Cities, tribes and other organized areas in California have until October 16. 2024, to comply with the new lead and copper inventory rule announced by the Environmental Protection Agency. The law aims to eliminate lead contamination in drinking water pipes, especially in areas where children live and play. The statute contains several components, including a provision for funding, designed to help disadvantaged areas comply quickly.
Agencies must submit their initial report by October 2024 outlining all water lines within their jurisdiction as lead, galvanized requiring replacement, non-lead or lead-status unknown. Once the water agency files the initial report, it must be updated annually.
Entities in charge of water lines may use various methods to determine each line’s content. These include examination of historical documents, visual inspection, excavation and water sampling.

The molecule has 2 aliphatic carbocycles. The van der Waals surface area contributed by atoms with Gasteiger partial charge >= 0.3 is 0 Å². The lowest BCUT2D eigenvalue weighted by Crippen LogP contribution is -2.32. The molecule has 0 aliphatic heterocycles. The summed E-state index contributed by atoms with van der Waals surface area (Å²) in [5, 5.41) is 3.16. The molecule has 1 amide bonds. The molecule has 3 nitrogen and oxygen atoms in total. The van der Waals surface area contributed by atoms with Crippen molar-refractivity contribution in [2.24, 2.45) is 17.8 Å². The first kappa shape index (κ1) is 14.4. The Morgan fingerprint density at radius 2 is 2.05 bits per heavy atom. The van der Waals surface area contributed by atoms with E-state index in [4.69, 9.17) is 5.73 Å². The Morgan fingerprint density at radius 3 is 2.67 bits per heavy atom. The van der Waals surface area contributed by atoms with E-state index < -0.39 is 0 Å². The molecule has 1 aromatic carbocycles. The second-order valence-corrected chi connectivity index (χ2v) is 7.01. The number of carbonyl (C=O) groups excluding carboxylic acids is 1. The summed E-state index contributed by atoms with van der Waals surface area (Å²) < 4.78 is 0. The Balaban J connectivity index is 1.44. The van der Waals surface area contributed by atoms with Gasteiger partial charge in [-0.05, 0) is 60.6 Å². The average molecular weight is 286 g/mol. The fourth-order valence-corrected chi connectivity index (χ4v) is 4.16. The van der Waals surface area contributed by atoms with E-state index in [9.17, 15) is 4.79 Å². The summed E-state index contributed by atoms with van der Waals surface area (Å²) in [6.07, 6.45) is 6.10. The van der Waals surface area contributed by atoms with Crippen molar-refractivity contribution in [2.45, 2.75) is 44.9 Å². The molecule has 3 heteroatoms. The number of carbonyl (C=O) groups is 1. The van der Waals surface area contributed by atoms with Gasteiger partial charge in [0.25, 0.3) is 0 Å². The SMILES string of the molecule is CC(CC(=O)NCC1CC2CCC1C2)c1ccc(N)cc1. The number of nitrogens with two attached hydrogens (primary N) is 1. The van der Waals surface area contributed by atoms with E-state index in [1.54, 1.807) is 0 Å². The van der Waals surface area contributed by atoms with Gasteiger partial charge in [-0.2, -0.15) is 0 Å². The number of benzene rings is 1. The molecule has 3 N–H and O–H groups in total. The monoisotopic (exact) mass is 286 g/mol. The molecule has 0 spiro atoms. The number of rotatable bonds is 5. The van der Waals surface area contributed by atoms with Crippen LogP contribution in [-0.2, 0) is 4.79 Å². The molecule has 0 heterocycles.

Water distributors must report the number of lead lines or lines where they are unsure of their content directly to the Environmental Protection Agency. The agency has created a template that organizations can use to make reporting the information more manageable. This template could reduce the chances that the report will be cited for non-compliance.
Public accessibility of service line information
Responsible parties complying with this environmental law must make the inventory accessible to the public, and it must be available online if the entity serves more than 5,000 people. Jurisdictions have 30 days after the completion of the survey to advise residents of the survey’s results.
All community and non-transient non-community water systems have until October 2024 to report their findings from an inventory identifying all lead or suspected lead water pipes in their service area.